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Transverse myelitis is a rare inflammatory disease affecting the spinal cord resulting in weakness, sensory alterations, and autonomic dysfunction. Inflammation within the spinal cord interrupts the motor and sensory pathways to and from from the body and brain, which is why transverse myelitis presents with rapidly progressing muscle weakness or paralysis, beginning with the legs and potentially moving to the arms. The arm and trunk involvement depends on the level of spinal cord involvement. Sensation to light touch, vibration, proprioception, and pain below the spinal level affected is the earliest and hence the most common feature of transverse myelitis. Patients also complain of a tight banding or girdle-like sensation around the trunk with paresthesia (being very sensitive to touch).

Transverse myelitis typically affects the mid-thoracic region in adults or the cervical region in children. This results in pain in the back, extremities, or abdomen, as well as tingling, numbness, burning sensations. In addition, sexual dysfunction can also be experienced due to sensory and autonomic involvement. There may be urinary urgency, bowel or bladder incontinence, difficulty or inability to void, and incomplete evacuation of bowel, or constipation. Other symptoms include spasticity and fatigue, which are also fairly common. Some patients also suffer from depression given the severity of symptoms. These symptoms can progress over a few hours or days, and last for a few weeks, although most symptoms decline within 2 weeks.

Recovery from transverse myelitis generally begins within 1 to 3 months after acute treatment

The recovery from transverse myelitis generally begins within 1 to 3 months after acute treatment, but it may not be complete. If there is no improvement by 3 months, there is a diminished chance of any significant recovery after that. Signs of poor prognosis include a rapid progression of clinical symptoms, the presence of back pain, the presence of spinal shock, and the presence of elevated 14-3-3 protein in the cerebrospinal fluid (CSF) during the acute phase.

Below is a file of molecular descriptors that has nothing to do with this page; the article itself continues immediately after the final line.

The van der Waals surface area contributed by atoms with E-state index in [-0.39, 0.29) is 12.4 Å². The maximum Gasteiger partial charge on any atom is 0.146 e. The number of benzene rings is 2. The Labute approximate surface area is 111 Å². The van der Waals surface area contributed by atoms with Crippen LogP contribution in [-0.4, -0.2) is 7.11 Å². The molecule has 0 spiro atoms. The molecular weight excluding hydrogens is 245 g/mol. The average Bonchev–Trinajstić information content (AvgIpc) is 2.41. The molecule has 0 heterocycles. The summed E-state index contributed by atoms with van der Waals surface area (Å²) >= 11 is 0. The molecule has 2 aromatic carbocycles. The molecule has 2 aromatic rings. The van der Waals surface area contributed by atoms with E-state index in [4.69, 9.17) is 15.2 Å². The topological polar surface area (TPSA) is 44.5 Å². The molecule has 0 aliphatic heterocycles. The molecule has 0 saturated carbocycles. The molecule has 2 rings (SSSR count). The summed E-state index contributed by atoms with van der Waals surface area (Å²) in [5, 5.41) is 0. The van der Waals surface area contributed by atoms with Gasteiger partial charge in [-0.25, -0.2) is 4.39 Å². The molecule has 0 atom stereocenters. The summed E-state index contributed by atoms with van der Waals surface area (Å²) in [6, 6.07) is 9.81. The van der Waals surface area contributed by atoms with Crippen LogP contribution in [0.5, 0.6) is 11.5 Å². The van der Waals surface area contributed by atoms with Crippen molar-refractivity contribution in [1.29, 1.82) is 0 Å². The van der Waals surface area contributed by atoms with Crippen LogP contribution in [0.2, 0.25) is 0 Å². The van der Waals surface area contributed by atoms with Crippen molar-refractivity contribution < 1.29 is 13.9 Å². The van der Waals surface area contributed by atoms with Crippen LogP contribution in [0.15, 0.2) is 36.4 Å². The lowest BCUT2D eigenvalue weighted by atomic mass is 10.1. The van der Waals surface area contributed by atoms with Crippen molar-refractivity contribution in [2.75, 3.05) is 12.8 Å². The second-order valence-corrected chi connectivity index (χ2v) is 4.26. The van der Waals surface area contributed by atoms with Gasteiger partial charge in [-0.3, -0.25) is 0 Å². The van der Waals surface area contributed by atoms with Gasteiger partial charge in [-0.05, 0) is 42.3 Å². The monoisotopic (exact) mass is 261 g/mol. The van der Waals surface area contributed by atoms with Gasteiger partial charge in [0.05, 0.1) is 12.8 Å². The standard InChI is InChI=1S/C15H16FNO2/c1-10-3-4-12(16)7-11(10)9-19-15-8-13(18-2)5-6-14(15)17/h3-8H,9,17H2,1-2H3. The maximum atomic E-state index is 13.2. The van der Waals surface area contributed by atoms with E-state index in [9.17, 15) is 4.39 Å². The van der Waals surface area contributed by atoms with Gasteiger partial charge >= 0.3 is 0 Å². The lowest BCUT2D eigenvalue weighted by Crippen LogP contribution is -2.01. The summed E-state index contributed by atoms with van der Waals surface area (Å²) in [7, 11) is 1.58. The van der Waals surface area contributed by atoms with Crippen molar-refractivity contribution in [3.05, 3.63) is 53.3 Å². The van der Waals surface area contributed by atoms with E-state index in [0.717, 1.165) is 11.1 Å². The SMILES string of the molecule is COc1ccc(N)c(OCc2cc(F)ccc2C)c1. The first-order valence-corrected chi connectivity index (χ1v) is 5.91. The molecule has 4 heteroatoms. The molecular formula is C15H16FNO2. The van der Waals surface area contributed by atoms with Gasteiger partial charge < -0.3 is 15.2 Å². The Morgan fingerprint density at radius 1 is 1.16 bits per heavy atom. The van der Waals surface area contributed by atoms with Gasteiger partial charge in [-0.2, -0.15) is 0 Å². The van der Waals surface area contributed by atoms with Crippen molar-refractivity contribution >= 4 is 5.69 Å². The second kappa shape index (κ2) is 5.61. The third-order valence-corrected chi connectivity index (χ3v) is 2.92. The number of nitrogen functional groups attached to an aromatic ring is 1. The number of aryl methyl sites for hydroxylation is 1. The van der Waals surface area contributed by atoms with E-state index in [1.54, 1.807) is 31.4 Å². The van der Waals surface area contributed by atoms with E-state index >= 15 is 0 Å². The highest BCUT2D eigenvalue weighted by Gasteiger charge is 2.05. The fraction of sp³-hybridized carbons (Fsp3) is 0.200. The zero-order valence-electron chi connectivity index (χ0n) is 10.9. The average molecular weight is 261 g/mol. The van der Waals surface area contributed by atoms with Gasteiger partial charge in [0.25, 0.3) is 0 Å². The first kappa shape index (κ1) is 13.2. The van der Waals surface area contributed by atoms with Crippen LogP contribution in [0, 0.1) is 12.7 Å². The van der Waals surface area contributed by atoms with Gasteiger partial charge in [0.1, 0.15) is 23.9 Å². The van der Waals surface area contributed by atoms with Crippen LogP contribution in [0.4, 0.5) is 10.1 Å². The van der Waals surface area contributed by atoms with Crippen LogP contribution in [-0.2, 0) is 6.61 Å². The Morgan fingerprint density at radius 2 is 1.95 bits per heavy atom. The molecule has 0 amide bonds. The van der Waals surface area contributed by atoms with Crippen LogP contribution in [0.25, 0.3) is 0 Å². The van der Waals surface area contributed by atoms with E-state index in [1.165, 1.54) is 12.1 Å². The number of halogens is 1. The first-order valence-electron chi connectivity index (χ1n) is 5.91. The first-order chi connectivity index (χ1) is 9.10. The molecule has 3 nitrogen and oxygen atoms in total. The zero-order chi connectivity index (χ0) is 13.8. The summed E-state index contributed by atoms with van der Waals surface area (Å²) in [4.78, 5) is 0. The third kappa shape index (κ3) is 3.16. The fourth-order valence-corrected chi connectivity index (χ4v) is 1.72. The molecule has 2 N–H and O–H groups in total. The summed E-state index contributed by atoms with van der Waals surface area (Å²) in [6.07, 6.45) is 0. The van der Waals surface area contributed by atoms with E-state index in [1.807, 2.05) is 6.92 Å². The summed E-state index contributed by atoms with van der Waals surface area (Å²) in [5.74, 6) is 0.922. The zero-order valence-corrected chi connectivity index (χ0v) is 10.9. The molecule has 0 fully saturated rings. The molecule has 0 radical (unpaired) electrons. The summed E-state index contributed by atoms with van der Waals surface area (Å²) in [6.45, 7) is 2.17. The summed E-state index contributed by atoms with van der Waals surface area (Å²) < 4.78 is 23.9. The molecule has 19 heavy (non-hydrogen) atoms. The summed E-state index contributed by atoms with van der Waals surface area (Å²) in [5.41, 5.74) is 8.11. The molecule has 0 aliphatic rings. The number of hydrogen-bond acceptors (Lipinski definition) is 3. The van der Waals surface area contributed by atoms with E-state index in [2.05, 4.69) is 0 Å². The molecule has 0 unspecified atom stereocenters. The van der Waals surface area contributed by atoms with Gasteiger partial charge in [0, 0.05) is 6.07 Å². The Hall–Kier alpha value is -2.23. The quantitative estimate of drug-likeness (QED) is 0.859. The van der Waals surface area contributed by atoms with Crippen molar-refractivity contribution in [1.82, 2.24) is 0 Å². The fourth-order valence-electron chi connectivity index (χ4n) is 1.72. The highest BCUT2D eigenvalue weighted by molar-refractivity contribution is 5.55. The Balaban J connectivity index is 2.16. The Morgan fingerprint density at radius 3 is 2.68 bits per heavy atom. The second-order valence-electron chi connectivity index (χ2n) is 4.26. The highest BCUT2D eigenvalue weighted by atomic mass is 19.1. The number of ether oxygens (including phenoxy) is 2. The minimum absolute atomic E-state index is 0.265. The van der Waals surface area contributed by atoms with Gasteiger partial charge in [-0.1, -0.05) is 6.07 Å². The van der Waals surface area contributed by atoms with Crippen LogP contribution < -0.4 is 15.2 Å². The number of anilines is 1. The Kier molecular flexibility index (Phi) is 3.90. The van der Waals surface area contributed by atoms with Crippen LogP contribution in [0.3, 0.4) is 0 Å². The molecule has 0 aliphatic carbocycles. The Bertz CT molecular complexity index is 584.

In a small subset of patients, transverse myelitis can be recurrent, which can be predicted early on if there are multifocal lesions in the spinal cord, lesions in the brain, presence of an underlying mixed connective tissue disease, the presence of oligoclonal bands in the CSF, and/or NMO-IgG antibodies.

Transverse myelitis can be idiopathic or secondary. The idiopathic type is likely due to abnormal and excessive activation of an immune response (due to unknown causes) against the spinal cord resulting in inflammation and tissue damage. Alternatively, it can be secondary to a number of conditions, such as Multiple sclerosis and neuromyelitis (NMO-IgG autoantibody-mediated disorder). Transverse myelitis tends to be secondary to viral and bacterial infections, especially rubeola, varicella, variola, rubella, influenza, and mumps. It is thought that these infections cause derangement of the immune system, which leads to an autoimmune attack on the spinal cord, resulting in transverse myelitis.

 

The diagnosis of TM is based on clinical symptomology and radiologic-pathologic findings (contrast-enhanced MRI as gadolinium enhancement or on lumbar puncture as elevated CSF white blood cells or IgG index).

Treatment includes intravenous steroid administration, plasma exchange (PLEX), cyclophosphamide or other immunomodulatory agents. Ancillary care includes rehabilitative care, including occupational and physical therapies. Special attention needs to be paid to symptoms of autonomic/bowel/bladder/sexual dysfunction. The associated nerve pain can be hard to treat and certain antidepressants such as amitriptyline, or anticonvulsants, such as carbamazepine, phenytoin, pregabalin, or gabapentin are potentially helpful.